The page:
German Chancellor Merkel backs oppressive Ethiopian regime

To conclude her three-day Africa visit which also took her to Mali and Niger, German Chancellor Angela Merkel travelled to the Ethiopian capital of Addis Ababa on Tuesday where she was welcomed with military honours.

Her reception speaks volumes about the reactionary character of the return of German militarism to Africa. Just two days prior to the chancellor’s visit, the Ethiopian regime declared a six-month state of emergency in order to undertake even more brutal measures to suppress popular protests.

On the previous weekend, heavily armed security forces attacked a mass rally to mark the traditional harvest festival of the Oromo people. Fifty-five people were killed, according to official statistics, but opposition sources reported more than 650. Youtube videos showed helicopters dropping tear gas onto the crowd of people and security forces firing into the crowds.

According to media reports, the army has shot more than 1,000 people since the protests broke out last November in the Oromo and Amhara regions.

The protests are directed against the government of the Ethiopian Peoples’ Revolutionary Democratic Front (EPRDF), which has governed the country in an authoritarian manner since 1991 and brutally suppressed all opposition. The uprising by the Oromo and Amhara peoples was triggered above all by the government’s land policy, which compels impoverished farmers to sell off their land for next to nothing to the state in order for it to be sold off to foreign investors.

With a population of 92 million and an average gross national income of $570, Ethiopia is among the poorest countries in the world. The economic growth of the past decade has benefited only a small corrupt ruling elite. The vast majority of the population lives below the absolute poverty level. According to World Bank data from 2015, more than 30 percent of the population in 2011 had to live on less than $1.25 a day.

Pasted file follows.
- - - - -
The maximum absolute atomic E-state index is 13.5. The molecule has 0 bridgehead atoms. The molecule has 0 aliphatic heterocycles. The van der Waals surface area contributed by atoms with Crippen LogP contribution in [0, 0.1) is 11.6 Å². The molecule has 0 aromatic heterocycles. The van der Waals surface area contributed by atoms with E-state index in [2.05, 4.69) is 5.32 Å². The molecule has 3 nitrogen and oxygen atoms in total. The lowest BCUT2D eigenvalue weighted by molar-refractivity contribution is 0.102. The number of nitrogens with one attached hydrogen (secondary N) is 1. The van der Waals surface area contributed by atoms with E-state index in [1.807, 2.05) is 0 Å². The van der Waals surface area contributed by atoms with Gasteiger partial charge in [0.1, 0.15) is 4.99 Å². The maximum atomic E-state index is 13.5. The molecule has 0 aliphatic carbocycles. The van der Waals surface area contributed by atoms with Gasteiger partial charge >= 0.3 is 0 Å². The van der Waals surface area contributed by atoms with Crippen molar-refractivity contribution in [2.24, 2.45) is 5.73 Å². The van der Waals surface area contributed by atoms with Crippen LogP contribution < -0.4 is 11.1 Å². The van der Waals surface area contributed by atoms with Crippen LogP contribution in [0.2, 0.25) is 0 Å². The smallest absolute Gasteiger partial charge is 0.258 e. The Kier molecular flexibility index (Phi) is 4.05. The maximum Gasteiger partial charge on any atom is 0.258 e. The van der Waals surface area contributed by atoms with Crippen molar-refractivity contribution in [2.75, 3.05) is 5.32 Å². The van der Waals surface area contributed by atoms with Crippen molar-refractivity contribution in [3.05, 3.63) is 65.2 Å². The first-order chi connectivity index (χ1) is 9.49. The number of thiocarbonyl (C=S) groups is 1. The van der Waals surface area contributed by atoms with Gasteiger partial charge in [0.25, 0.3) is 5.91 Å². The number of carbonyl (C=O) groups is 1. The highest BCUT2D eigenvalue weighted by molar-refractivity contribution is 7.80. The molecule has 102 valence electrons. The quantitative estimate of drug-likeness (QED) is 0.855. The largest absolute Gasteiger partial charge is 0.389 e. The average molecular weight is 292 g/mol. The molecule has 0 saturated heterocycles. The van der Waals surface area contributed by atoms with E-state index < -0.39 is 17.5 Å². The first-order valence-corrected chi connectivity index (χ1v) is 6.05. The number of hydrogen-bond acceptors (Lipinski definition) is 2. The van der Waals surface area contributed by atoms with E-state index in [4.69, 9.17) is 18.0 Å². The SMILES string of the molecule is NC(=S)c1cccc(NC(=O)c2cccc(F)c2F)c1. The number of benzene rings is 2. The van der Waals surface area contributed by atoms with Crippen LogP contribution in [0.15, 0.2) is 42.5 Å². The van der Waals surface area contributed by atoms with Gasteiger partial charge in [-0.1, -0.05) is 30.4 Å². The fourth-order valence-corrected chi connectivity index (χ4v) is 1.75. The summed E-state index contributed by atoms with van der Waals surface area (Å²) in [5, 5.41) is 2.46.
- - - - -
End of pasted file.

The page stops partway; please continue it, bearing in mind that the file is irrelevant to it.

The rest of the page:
The repressive measures of the regime are so obvious that even sections of the bourgeois press in Germany could not avoid discussing it. “If we had peace in this country, then 200 people would not have died in this way,” Biru Tadese, the father of a victim, told ARD. “Who should we complain to? The government acts like God. Who should we talk to? We just bury our dead. I saw how they loaded bodies onto trucks like wheat or corn. But these are human beings.”

Another father named Khala complained, “My son just went out to charge his phone. They shot him from behind as he tried to run away from them. He never threw any stones, nothing. He is a teacher. My son died even though he did nothing bad.”

None of this prevented Merkel from meeting with Ethiopian Prime Minister Hailemariam Desalegn and the commission president of the African Union (AU), Nkosazana Dlamini-Zuma. She presided over the opening of the so-called Julius Nyerere building for peace and security, which was funded by Germany to the tune of €30 million, as planned. It will serve as the headquarters for the AU and has a conference hall as well as a store and headquarters to lead military interventions.

It is becoming ever clearer that an important factor in the imperialist powers’ offensive in Africa is the fear of a revolutionary upsurge of the masses as took place in Egypt and Tunisia five years ago. At a joint press conference with Desalegn, Merkel offered German support for the Ethiopian police and warned, “The hatred and dissatisfaction towards the political institutions is growing to such an extent that the acceptance of the state is no longer there.”

In her speech to the AU, Merkel also made clear to the African regimes that she supports the suppression and brutal exploitation of their populations in the name of “peace and security.” She cynically declared, “The African Union and its regional organisations have demonstrated how important the ability to act is. With rapid reactions and negotiations, it has been possible to prevent several large-scale outbreaks of violence. This experienced responsibility saves lives and opens new perspectives.”